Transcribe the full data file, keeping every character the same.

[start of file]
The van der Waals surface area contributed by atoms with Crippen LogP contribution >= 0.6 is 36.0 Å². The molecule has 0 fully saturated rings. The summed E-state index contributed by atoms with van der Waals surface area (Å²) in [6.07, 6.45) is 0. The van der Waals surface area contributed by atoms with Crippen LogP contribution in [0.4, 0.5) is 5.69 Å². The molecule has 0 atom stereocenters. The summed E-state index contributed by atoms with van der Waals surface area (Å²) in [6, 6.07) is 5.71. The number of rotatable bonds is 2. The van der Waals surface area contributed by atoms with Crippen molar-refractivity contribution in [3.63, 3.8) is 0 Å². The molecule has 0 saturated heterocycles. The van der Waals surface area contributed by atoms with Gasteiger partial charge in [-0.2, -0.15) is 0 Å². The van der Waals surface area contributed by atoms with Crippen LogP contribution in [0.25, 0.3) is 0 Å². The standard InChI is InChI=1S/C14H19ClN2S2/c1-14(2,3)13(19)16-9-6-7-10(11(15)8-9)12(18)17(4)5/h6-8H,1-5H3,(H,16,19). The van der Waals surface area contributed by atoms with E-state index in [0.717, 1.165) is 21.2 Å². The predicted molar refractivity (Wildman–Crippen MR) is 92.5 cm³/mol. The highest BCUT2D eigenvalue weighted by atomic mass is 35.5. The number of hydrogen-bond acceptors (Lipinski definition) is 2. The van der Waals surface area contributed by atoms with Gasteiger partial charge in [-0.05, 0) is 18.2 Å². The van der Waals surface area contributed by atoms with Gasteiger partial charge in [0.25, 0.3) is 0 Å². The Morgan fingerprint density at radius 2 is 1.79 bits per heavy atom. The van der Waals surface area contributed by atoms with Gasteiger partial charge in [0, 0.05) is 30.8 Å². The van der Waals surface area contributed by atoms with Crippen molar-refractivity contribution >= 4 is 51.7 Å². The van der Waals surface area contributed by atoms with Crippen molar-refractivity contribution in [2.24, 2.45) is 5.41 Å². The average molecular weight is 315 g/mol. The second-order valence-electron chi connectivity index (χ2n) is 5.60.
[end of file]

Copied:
The van der Waals surface area contributed by atoms with Crippen LogP contribution >= 0.6 is 36.0 Å². The molecule has 0 fully saturated rings. The summed E-state index contributed by atoms with van der Waals surface area (Å²) in [6.07, 6.45) is 0. The van der Waals surface area contributed by atoms with Crippen LogP contribution in [0.4, 0.5) is 5.69 Å². The molecule has 0 atom stereocenters. The summed E-state index contributed by atoms with van der Waals surface area (Å²) in [6, 6.07) is 5.71. The number of rotatable bonds is 2. The van der Waals surface area contributed by atoms with Crippen molar-refractivity contribution in [3.63, 3.8) is 0 Å². The molecule has 0 saturated heterocycles. The van der Waals surface area contributed by atoms with Gasteiger partial charge in [-0.2, -0.15) is 0 Å². The van der Waals surface area contributed by atoms with Crippen LogP contribution in [0.25, 0.3) is 0 Å². The standard InChI is InChI=1S/C14H19ClN2S2/c1-14(2,3)13(19)16-9-6-7-10(11(15)8-9)12(18)17(4)5/h6-8H,1-5H3,(H,16,19). The van der Waals surface area contributed by atoms with E-state index in [0.717, 1.165) is 21.2 Å². The predicted molar refractivity (Wildman–Crippen MR) is 92.5 cm³/mol. The highest BCUT2D eigenvalue weighted by atomic mass is 35.5. The number of hydrogen-bond acceptors (Lipinski definition) is 2. The van der Waals surface area contributed by atoms with Gasteiger partial charge in [-0.05, 0) is 18.2 Å². The van der Waals surface area contributed by atoms with Gasteiger partial charge in [0.25, 0.3) is 0 Å². The Morgan fingerprint density at radius 2 is 1.79 bits per heavy atom. The van der Waals surface area contributed by atoms with Gasteiger partial charge in [0, 0.05) is 30.8 Å². The van der Waals surface area contributed by atoms with Crippen molar-refractivity contribution >= 4 is 51.7 Å². The van der Waals surface area contributed by atoms with Crippen molar-refractivity contribution in [2.24, 2.45) is 5.41 Å². The average molecular weight is 315 g/mol. The second-order valence-electron chi connectivity index (χ2n) is 5.60.